pursuant to the provisions of RCW Chapter 36.70C.”

Mr. Danysh expressed the City‟s view that the ordinance is presently effective and that
the City has an obligation to process the applicant‟s permit in the normal course unless
and until the appellants convince a court to stay these proceedings pending their appeal.
       E. Examiner’s Decision re Request to Delay Class (3) Review Process: After
considering both positions in light of the actual wording of Section 5, the Examiner is not
inclined to continue these proceedings until all court appeals are concluded. The
ordinance specifically says that it will be in full force and effect 30 days after August 20,
2002. It does not say that it will be in full force and effect 30 days after its adoption
unless an appeal is sooner filed. Rather it says that the rezone will not be final and
conclusive if there is an appeal. That is obviously the case because the court on appeal
could invalidate the rezone even though it became effective by passage of the 30-day
period following August 20, 2002. Whether the applicant proceeds at its peril in view of
the fact that the former SR zoning does not allow any of the proposed commercial uses
under any standard of review, or instead decides to await the conclusion of all court
appeals, is of course up to the applicant unless a court restrains the applicant from
proceeding further until all appeals are decided. In any event for these purposes, this
Class (3) review process will not be delayed by the Examiner as requested. The following
list contained in the staff report is accepted as an accurate description of the current
zoning of properties adjoining the site on the north, east and south which were also a part


CLC Associates – Wal-Mart Superstore         7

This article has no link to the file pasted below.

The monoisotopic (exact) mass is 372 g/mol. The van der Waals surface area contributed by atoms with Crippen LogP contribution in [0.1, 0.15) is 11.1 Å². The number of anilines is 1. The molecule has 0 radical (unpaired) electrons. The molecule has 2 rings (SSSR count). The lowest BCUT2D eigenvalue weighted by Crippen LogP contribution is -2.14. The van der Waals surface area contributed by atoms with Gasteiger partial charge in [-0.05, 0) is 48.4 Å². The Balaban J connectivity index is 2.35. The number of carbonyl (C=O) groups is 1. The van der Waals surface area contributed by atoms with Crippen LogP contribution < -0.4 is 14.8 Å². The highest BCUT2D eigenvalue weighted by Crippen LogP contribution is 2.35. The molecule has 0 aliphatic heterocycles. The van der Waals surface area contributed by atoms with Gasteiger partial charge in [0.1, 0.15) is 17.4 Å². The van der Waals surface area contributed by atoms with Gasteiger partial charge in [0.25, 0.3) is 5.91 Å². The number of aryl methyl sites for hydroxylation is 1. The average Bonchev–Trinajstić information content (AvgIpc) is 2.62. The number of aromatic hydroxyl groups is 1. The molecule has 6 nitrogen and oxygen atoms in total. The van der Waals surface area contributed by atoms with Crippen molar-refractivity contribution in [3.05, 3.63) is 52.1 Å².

SW Corner Nob Hill Blvd. & S. 64th Ave.
UAZO CL (2) #16-05; CAO 6-05; EC 6-04
of the 2002 rezone process:



       Location                             Zoning                  Existing Land Use
       North                                CBDS                       Agricultural
       East                               CBDS & SCC                   Agricultural
       South                                  R-3                      Agricultural
       West                                   R-1                Single Family Residential

VII. Environmental Review.                There was extensive environmental review of this
proposal by numerous experts in their respective areas of expertise. They recommended
numerous mitigation measures to reduce the identified significant adverse environmental
effects of the proposal to an acceptable, insignificant level. The main points of the
environmental review process for this proposal can be summarized as follows:
       A. The FEIS: In September, 2005, the City of Yakima issued the Final
Environmental Impact Statement for the West Nob Hill Boulevard Commercial Center.
The FEIS was principally drafted for a former Wal-Mart site at South 72nd Avenue and
Nob Hill Boulevard, directly northwest of the current site. The current site was analyzed
as one of the alternative locations for the supercenter. It was referred to in the FEIS as
Alternative Site 3B.
       B. The DS: On November 22, 2005 a Determination of Significance (DS) and
“Notice of Adoption of an Existing Environmental Document” was issued by the City of
Yakima in response to the current application. A SEPA Addendum was issued at the
same time with minor modifications to the FEIS.
       C. The Resulting Mitigating Conditions: These FEIS documents are a part of
the permit record for the current request. They serve as the basis for special mitigation
requirements that are imposed as conditions of this decision where those conditions are
more restrictive than City code requirements.
       D. Examiner’s Role: No one asserted at the hearing that the Examiner has the
authority to question, consider or decide whether the analysis of environmental factors in
the EIS is adequate. The attorneys for the applicant and the City correctly argued that the